Written in eight, long, meditative scenes, Messiaen's St Francis of Assisi (Prom 70), has been likened to a series of frescos. It's not a bad analogy for this profoundly unoperatic opera, for even in those scenes that most closely approximate conventional music drama – The Kissing of the Leper, The Journeying Angel, Death and the New Life – there is less a sense of witnessing an event unfold than of admiring a single, static image of that event: the kiss, the terrible knock at the door, the last breath.
To Messiaen, the most interesting aspect of Francesco Bernadone's life was not his journey from sophisticate to saint but the rapture he found in prayer, and it is this that the music strives to convey. The colours are dazzling, the textures variously knotted or radiant, congested or severely clear, the word-setting deliberate, even and unhurried. But few people, I think, would spend four-and-a-half hours considering eight images of prayer.
So seldom performed is St Francis of Assisi that the thousand or so people who gathered at the Royal Albert Hall last week for Ingo Metzmacher's semi-staged performance with the cast and orchestra of Pierre Audi's Netherlands Opera production had the fervour of pilgrims. With Heidi Grant Murphy's white-clad Angel declaiming her supple, bell-like birdsong from the organ loft, the simplicity and slowness of the reduced staging only intensified the heady impact of the harmonic concentrate, as serried ranks of woodwind, strings, brass and tuned and non-tuned percussion produced chords of strident brilliance. Under Metzmacher's calm, fluid beat the playing was near-faultless, the singing of Rod Gilfry (Saint Francis), Heidi Grant Murphy, Hank Neven (Brother Leo), Hubert Delamboye (Leper) and the chorus tirelessly committed. Exhausting and exhilarating, frustrating and enchanting, the work is a glorious failure if judged by the standard of other 20th-century operas. Taken on its own terms, it is Messiaen's greatest achievement.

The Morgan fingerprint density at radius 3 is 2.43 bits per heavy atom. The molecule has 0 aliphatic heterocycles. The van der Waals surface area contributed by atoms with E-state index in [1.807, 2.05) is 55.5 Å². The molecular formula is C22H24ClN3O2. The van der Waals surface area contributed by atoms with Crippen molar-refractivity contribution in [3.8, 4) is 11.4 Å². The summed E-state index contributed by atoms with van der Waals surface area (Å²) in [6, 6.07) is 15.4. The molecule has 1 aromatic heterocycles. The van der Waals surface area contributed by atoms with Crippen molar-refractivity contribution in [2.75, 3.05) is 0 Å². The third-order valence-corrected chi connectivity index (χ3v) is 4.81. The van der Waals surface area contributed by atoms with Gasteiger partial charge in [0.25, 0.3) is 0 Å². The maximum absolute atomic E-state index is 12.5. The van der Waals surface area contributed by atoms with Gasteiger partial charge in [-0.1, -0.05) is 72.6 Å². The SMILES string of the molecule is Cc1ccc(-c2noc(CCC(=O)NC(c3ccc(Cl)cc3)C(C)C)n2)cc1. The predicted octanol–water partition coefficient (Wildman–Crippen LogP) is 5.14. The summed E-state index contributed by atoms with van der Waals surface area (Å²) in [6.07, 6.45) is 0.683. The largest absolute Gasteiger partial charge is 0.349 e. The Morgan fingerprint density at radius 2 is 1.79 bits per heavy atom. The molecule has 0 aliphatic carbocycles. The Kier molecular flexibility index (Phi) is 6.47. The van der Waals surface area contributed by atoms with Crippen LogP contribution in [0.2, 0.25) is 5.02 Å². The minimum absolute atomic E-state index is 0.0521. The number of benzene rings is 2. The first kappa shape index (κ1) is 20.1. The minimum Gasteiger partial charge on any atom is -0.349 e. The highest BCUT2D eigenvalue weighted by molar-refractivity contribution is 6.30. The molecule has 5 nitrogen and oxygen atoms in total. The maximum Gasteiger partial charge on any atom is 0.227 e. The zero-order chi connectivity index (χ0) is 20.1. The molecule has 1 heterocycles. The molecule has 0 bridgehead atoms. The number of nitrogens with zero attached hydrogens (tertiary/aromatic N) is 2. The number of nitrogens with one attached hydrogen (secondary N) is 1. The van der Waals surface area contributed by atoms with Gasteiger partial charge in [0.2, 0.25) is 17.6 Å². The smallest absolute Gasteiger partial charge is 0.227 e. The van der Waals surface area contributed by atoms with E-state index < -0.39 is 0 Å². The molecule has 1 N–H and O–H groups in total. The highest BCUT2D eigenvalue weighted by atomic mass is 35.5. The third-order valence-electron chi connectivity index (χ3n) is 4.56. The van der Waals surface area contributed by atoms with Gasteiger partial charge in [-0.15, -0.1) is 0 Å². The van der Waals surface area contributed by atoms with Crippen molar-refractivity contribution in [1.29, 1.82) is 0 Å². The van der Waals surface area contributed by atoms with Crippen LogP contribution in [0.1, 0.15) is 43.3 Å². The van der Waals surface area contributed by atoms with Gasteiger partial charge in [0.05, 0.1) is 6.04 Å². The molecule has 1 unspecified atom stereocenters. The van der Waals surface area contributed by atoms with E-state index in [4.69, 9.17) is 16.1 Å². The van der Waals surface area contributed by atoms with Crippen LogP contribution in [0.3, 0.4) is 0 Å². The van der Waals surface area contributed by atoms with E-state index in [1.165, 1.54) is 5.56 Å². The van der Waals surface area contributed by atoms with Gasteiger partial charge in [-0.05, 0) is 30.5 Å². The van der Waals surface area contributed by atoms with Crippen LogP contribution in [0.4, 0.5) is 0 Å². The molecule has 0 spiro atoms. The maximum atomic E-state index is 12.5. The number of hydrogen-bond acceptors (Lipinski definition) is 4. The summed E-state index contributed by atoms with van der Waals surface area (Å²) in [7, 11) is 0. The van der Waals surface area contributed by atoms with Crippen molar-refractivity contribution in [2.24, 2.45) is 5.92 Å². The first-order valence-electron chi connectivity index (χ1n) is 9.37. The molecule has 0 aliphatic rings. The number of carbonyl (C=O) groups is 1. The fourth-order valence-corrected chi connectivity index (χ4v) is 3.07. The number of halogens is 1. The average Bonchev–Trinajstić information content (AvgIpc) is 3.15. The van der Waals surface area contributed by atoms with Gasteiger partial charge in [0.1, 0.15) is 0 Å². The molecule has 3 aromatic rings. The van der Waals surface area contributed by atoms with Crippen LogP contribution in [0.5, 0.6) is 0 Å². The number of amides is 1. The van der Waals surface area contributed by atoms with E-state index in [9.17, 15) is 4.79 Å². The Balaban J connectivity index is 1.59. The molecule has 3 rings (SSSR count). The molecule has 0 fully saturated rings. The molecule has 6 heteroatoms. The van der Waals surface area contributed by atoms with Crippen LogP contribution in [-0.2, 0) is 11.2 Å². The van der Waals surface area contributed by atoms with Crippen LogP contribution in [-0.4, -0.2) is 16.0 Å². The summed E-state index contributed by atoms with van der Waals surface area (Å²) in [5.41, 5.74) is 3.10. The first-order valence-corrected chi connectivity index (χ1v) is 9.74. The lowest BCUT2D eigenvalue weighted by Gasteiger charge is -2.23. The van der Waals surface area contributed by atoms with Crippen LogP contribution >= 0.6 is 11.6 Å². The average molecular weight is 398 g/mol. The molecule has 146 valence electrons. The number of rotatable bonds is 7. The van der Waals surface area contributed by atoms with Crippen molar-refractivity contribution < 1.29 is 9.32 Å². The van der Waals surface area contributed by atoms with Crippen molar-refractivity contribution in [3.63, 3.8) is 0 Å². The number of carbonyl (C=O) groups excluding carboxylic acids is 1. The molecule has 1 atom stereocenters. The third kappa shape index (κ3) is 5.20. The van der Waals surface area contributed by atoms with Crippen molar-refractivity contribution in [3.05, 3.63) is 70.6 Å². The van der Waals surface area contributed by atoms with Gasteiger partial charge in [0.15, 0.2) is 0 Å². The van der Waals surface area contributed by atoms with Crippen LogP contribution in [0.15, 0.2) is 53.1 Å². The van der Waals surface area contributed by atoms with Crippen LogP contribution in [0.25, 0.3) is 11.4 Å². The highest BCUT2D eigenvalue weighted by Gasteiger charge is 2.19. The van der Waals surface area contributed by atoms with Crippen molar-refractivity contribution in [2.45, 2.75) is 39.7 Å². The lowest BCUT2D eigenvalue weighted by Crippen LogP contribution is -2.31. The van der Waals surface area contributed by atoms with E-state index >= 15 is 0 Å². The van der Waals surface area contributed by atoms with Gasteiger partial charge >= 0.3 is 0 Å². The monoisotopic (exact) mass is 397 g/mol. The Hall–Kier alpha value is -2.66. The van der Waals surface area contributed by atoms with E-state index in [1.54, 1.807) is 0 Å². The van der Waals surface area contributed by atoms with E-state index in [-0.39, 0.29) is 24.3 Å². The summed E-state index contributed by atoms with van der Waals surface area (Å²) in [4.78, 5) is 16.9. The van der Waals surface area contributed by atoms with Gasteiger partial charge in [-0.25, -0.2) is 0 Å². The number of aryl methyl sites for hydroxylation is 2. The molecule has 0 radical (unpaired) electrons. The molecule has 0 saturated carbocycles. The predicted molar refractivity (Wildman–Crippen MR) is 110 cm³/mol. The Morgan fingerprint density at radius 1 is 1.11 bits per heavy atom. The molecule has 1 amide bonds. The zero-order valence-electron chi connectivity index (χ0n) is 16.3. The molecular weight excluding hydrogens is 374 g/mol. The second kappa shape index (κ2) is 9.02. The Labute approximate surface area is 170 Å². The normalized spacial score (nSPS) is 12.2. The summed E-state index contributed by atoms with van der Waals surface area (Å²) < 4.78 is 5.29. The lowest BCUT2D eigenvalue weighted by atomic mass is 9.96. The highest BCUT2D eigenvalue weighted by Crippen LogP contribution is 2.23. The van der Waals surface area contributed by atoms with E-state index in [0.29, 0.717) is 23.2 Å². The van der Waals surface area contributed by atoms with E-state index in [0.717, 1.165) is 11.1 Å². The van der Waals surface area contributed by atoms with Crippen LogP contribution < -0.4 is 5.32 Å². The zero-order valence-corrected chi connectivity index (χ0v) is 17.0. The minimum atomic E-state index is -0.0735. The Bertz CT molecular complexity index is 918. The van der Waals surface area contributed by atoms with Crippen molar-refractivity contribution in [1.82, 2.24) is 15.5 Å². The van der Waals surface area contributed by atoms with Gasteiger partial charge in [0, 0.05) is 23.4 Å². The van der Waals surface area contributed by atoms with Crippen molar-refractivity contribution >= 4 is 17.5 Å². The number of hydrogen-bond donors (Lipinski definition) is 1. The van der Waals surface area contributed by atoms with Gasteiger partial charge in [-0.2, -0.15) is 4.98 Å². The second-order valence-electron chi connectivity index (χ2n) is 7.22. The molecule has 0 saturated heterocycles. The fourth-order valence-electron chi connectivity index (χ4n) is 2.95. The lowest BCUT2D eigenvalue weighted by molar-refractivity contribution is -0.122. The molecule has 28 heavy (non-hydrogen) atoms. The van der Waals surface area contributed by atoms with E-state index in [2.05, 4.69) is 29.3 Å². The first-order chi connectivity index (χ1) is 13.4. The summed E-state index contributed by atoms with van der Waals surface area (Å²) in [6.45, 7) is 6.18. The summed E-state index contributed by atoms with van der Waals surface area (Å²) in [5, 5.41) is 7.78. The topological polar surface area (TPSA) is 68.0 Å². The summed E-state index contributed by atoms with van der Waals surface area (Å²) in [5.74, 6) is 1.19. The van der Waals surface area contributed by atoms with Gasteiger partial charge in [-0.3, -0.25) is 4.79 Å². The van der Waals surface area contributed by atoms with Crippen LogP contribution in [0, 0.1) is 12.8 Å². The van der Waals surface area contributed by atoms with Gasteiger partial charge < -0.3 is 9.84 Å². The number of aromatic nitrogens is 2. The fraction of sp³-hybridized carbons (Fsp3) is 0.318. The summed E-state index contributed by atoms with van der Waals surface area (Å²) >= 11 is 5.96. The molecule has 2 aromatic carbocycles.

St Francis inevitably bled into the rest of my week, making Mark-Anthony Turnage's affectionately drawn city-scape Chicago Remains seem slight and cute, Mahler's Sixth Symphony (Prom 71) seem underpowered and Shostakovich's Fourth (Prom 72) strangely dry until the final, stricken fade-out. Neither symphony is ideally approached with prayer-dazzled, Messiaen-infused ears, but Bernard Haitink's pristine, analytical accounts of both works with the Chicago Symphony Orchestra made me long for more sweat and propulsion.
I've never bought the notion put about by Alma Mahler that the three "hammer blows of fate" in the finale of the Sixth foretold the death of four-year-old Maria Mahler, the anti-semitic putsch at the Vienna Staatsoper and the diagnosis of the heart condition that would kill Mahler at the age of 51. (The shriek of anti-Semitism is in any case a near-constant in his symphonies, present in each mocking call of the E flat clarinet.) But the struggle depicted in the music must have a neurotic dimension if it is to be more than a panoramic slide-show of the Austrian Alps, with cow bells. In the same way, Shostakovich's Fourth must be more than a steroid-enhanced extrapolation of Mahlerian instrumentation to convey the wretchedness of a compromised life. Here, I was impressed but unmoved. So, hazy as the orchestral contribution was, it is Murray Perahia's exquisitely unforced, lyrical performance of Mozart's C Minor Piano Concerto that I'll be taking with me till next year's Proms.